Sugar- and Artificially Sweetened Beverages and the Risks of Incident Stroke and Dementia

Stroke. 2017 Apr 20. pii: STROKEAHA.116.016027. doi: 10.1161/STROKEAHA.116.016027. [Epub ahead of print]

Sugar– and Artificially Sweetened Beverages and the Risks of Incident Stroke and Dementia: A Prospective Cohort Study.

Pase MP1, Himali JJ2, Beiser AS2, Aparicio HJ2, Satizabal CL2, Vasan RS2, Seshadri S2, Jacques PF2.

Abstract

BACKGROUND AND PURPOSE:

Sugar– and artificiallysweetened beverage intake have been linked to cardiometabolic risk factors, which increase the risk of cerebrovascular disease and dementia. We examined whether sugar– or artificially sweetened beverage consumption was associated with the prospective risks of incident stroke or dementia in the community-based Framingham Heart Study Offspring cohort.

METHODS:

We studied 2888 participants aged >45 years for incident stroke (mean age 62 [SD, 9] years; 45% men) and 1484 participants aged >60 years for incident dementia (mean age 69 [SD, 6] years; 46% men). Beverage intake was quantified using a food-frequency questionnaire at cohort examinations 5 (1991-1995), 6 (1995-1998), and 7 (1998-2001). We quantified recent consumption at examination 7 and cumulative consumption by averaging across examinations. Surveillance for incident events commenced at examination 7 and continued for 10 years. We observed 97 cases of incident stroke (82 ischemic) and 81 cases of incident dementia (63 consistent with Alzheimer’s disease).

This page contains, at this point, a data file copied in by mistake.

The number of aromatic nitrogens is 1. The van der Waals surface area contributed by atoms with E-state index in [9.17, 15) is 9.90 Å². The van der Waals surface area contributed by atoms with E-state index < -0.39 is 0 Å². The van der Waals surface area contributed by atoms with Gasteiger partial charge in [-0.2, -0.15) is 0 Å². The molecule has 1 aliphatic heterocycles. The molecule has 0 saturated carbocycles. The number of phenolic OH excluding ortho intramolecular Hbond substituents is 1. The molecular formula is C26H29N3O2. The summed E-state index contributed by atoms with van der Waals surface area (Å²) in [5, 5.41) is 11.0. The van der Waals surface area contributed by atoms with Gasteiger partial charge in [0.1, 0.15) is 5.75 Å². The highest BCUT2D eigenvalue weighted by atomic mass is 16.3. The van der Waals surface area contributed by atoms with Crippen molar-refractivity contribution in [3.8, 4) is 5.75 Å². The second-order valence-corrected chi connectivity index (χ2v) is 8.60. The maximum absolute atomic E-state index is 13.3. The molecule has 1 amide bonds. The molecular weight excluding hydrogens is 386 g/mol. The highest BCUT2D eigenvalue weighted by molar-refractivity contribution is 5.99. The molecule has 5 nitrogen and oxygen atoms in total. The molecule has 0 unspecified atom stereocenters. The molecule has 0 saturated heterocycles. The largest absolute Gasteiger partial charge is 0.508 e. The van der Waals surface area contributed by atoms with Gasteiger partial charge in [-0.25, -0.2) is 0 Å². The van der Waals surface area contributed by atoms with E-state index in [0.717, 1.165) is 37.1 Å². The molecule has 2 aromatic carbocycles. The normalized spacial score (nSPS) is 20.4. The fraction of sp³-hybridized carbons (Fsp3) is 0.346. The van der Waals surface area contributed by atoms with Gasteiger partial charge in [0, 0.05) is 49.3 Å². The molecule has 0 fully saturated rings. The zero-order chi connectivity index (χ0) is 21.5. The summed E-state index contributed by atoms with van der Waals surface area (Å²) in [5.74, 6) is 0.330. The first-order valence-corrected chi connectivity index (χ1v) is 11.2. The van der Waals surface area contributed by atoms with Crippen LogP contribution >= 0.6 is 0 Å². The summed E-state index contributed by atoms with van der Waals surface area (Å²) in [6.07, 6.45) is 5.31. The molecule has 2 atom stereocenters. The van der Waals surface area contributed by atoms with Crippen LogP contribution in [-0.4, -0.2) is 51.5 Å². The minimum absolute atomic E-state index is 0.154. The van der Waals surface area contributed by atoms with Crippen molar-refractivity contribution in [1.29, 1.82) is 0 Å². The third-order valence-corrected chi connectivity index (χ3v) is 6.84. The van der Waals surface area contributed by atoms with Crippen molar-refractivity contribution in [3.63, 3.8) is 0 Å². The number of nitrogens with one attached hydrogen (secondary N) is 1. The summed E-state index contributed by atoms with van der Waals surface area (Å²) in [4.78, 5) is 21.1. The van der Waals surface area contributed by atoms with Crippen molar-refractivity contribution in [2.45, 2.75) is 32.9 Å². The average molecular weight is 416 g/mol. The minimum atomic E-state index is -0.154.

RESULTS:

After adjustments for age, sex, education (for analysis of dementia), caloric intake, diet quality, physical activity, and smoking, higher recent and higher cumulative intake of artificially sweetened soft drinks were associated with an increased risk of ischemic stroke, all-cause dementia, and Alzheimer’s disease dementia. When comparing daily cumulative intake to 0 per week (reference), the hazard ratios were 2.96 (95% confidence interval, 1.26-6.97) for ischemic stroke and 2.89 (95% confidence interval, 1.18-7.07) for Alzheimer’s disease. Sugarsweetened beverages were not associated with stroke or dementia.

CONCLUSIONS:

Artificially sweetened soft drink consumption was associated with a higher risk of stroke and dementia.

Citation

http://stroke.ahajournals.org/content/early/2017/04/20/STROKEAHA.116.016027

© 2017 American Heart Association, Inc.